A smart man can combine two different patterns without hesitation, without fear. He knows the trick. The secret is the scale. Keep the same patterns a different size. Keep different patterns the same size. You don’t want one design to upstage the other. So remember: size matters. Different patterns should be similar in size.
Let’s say, for example, you want to pair a dotted tie with a gingham shirt; yes, it is possible. Here’s how you’d do it. Ensure the space between the tie’s dots is as wide as the gingham’s lines. Instead of adding a third pattern, opt for a solid coloured suit. To further harmonize the look, reflect the shirts colour in your tie. If the gingham is a pale blue, the specks dotting the tie can be a royal blue. Attention to scale and colour makes you easy on the eyes.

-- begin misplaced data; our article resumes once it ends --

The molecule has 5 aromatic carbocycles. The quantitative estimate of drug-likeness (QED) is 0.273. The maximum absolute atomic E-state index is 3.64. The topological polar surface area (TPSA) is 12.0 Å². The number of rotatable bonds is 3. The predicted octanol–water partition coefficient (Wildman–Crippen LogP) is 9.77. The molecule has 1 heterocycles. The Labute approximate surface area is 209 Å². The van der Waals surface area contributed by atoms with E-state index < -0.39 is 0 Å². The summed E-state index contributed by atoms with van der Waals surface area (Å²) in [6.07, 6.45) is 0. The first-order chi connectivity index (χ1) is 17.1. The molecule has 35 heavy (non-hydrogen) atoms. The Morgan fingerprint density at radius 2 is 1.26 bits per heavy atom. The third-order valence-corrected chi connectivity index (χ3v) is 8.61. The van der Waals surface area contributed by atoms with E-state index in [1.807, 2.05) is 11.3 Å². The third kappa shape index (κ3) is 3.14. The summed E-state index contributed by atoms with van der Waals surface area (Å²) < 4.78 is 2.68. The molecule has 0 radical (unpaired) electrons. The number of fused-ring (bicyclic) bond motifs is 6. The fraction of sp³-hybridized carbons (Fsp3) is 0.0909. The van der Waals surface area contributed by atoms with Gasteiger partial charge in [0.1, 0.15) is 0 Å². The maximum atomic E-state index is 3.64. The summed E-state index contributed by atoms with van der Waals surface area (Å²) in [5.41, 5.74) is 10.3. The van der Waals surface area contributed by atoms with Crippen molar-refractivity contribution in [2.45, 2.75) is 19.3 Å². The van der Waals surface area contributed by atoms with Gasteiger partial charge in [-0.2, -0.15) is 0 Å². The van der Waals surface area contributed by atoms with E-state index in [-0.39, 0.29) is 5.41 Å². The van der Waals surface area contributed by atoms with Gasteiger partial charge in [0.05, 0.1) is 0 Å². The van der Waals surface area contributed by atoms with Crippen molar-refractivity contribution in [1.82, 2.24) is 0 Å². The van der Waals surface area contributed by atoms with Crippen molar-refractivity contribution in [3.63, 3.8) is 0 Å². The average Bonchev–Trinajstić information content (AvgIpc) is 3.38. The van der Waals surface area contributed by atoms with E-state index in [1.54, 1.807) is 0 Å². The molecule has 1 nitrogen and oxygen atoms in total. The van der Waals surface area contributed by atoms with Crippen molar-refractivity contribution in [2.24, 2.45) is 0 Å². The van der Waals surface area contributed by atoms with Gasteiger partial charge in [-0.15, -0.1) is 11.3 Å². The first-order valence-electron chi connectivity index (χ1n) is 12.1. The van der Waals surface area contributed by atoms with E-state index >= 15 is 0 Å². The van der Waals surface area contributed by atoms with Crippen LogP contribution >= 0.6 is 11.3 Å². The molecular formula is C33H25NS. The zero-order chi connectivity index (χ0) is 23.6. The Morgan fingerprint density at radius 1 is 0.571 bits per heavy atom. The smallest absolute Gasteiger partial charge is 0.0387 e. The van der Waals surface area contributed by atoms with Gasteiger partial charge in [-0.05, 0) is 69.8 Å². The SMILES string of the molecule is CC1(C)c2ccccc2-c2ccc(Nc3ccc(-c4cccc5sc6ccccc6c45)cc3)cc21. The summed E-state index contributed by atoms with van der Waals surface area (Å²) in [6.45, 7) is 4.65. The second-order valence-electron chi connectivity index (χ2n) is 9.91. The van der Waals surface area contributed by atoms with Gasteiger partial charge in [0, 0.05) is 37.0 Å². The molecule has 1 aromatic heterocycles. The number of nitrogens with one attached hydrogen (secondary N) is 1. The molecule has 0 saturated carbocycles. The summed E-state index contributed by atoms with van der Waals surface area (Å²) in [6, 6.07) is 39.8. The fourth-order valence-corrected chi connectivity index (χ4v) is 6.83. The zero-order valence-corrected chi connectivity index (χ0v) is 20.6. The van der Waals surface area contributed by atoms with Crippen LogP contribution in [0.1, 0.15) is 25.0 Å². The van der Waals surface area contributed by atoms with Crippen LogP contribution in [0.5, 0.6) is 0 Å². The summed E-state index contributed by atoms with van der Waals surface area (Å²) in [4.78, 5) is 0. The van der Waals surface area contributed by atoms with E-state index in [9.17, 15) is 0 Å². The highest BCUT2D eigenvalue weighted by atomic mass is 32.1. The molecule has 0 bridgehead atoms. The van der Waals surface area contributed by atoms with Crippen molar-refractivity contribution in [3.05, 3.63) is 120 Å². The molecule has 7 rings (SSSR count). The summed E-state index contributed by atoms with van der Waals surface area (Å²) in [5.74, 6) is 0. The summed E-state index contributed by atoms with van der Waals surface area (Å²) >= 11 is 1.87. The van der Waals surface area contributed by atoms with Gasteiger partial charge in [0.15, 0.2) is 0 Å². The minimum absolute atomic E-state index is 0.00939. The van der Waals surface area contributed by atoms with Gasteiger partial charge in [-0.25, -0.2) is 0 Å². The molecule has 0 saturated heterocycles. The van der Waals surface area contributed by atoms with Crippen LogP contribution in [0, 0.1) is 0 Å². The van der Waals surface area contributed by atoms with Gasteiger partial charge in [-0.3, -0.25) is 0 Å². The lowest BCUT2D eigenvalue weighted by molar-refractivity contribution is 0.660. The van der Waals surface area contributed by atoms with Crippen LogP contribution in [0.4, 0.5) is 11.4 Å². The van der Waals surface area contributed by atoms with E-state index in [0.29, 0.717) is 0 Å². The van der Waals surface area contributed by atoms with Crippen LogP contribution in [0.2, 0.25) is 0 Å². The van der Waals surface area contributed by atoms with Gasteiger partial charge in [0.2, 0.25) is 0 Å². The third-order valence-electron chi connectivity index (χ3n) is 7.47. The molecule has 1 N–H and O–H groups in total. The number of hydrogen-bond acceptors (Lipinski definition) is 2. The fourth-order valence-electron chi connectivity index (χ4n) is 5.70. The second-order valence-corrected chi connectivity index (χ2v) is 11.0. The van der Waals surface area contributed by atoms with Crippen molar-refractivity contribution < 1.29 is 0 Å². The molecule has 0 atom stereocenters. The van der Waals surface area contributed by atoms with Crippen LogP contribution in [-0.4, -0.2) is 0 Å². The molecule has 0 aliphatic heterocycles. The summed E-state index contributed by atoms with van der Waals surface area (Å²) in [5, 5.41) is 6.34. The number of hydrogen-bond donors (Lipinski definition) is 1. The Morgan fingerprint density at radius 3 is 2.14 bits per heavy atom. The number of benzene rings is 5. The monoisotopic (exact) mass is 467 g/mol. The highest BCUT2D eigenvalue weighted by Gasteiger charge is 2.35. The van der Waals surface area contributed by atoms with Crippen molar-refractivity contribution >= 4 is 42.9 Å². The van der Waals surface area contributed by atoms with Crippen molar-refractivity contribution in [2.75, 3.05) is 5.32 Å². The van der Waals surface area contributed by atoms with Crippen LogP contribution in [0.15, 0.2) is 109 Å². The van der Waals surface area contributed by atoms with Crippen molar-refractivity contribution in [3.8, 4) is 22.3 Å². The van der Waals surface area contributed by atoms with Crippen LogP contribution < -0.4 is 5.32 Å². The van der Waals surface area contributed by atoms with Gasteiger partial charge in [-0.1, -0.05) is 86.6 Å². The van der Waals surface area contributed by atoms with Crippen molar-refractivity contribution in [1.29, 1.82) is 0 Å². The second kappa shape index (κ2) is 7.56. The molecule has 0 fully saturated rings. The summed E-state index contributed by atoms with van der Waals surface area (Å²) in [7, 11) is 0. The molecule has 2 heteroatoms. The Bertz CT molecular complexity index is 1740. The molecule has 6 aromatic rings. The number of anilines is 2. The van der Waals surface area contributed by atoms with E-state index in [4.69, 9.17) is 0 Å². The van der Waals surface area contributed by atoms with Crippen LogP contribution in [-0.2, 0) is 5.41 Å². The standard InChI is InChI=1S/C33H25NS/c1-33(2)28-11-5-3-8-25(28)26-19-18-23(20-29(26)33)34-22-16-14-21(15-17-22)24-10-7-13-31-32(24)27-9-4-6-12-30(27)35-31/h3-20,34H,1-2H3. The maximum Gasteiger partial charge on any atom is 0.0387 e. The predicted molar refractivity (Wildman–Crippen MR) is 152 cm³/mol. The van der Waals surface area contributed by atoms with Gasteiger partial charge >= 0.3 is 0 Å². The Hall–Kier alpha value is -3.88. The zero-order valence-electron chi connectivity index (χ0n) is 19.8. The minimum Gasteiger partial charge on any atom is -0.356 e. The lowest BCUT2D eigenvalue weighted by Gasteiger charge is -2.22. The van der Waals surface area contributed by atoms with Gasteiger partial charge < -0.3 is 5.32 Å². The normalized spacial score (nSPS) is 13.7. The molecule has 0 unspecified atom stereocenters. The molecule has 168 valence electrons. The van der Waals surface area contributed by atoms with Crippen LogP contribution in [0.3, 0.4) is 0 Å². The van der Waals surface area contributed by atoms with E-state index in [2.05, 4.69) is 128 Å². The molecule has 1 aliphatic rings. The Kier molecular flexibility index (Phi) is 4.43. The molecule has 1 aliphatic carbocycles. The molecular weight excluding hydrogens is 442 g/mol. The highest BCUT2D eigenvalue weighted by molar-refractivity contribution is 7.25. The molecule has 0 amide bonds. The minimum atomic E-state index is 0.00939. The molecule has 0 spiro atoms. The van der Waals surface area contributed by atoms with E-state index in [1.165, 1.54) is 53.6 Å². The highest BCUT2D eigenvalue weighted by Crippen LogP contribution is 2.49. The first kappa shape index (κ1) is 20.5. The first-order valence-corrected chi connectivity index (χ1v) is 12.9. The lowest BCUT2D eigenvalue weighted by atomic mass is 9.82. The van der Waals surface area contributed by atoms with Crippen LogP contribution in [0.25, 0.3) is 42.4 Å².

Mixing two different small patterns, however, is hard on the eyes. A newscaster wearing a thinly striped tie with a tiny-checkered shirt yields a blur on your television. You’d squint and change the channel. You don’t want your boss or coworker to ignore you the way you would ignore the newscaster. When in doubt, mix larger designs.
Of course, there are always exceptions when mixing patterns on your suit, tie, shirt etc. Fashion sense comes from the gut so trust your self. And when you can’t rely on your gut, rely on your tailor. When you visit for a fitting, get his opinion. A good tailor wouldn’t let you walk the streets looking subpar.
Until you perfect the art of mixing patterns, stick with two different designs. Adding a third can be dangerous if you don’t have enough experience. Meanwhile, you now know the trick to mixing patterns so have fun with it. Pair patterns with courage.